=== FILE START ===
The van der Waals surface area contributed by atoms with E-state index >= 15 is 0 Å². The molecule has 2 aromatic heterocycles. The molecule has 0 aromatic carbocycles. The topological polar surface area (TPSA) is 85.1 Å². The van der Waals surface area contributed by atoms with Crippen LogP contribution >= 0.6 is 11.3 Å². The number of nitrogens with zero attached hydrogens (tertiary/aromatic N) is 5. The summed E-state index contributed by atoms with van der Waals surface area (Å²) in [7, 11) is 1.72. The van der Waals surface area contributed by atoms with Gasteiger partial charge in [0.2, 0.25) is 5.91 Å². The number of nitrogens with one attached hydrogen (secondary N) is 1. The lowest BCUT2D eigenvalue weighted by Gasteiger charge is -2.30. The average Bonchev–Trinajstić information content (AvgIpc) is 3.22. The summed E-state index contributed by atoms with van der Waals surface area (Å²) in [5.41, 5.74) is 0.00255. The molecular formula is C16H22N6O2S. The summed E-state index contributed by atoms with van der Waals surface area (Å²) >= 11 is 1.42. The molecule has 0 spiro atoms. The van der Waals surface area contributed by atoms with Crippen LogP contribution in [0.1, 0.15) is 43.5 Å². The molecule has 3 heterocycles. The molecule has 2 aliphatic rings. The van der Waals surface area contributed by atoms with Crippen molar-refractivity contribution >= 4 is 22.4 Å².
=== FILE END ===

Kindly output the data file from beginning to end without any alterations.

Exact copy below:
The van der Waals surface area contributed by atoms with E-state index >= 15 is 0 Å². The molecule has 2 aromatic heterocycles. The molecule has 0 aromatic carbocycles. The topological polar surface area (TPSA) is 85.1 Å². The van der Waals surface area contributed by atoms with Crippen LogP contribution >= 0.6 is 11.3 Å². The number of nitrogens with zero attached hydrogens (tertiary/aromatic N) is 5. The summed E-state index contributed by atoms with van der Waals surface area (Å²) in [7, 11) is 1.72. The van der Waals surface area contributed by atoms with Gasteiger partial charge in [0.2, 0.25) is 5.91 Å². The number of nitrogens with one attached hydrogen (secondary N) is 1. The lowest BCUT2D eigenvalue weighted by Gasteiger charge is -2.30. The average Bonchev–Trinajstić information content (AvgIpc) is 3.22. The summed E-state index contributed by atoms with van der Waals surface area (Å²) in [5.41, 5.74) is 0.00255. The molecular formula is C16H22N6O2S. The summed E-state index contributed by atoms with van der Waals surface area (Å²) >= 11 is 1.42. The molecule has 0 spiro atoms. The van der Waals surface area contributed by atoms with Crippen LogP contribution in [0.1, 0.15) is 43.5 Å². The molecule has 3 heterocycles. The molecule has 2 aliphatic rings. The van der Waals surface area contributed by atoms with Crippen molar-refractivity contribution >= 4 is 22.4 Å².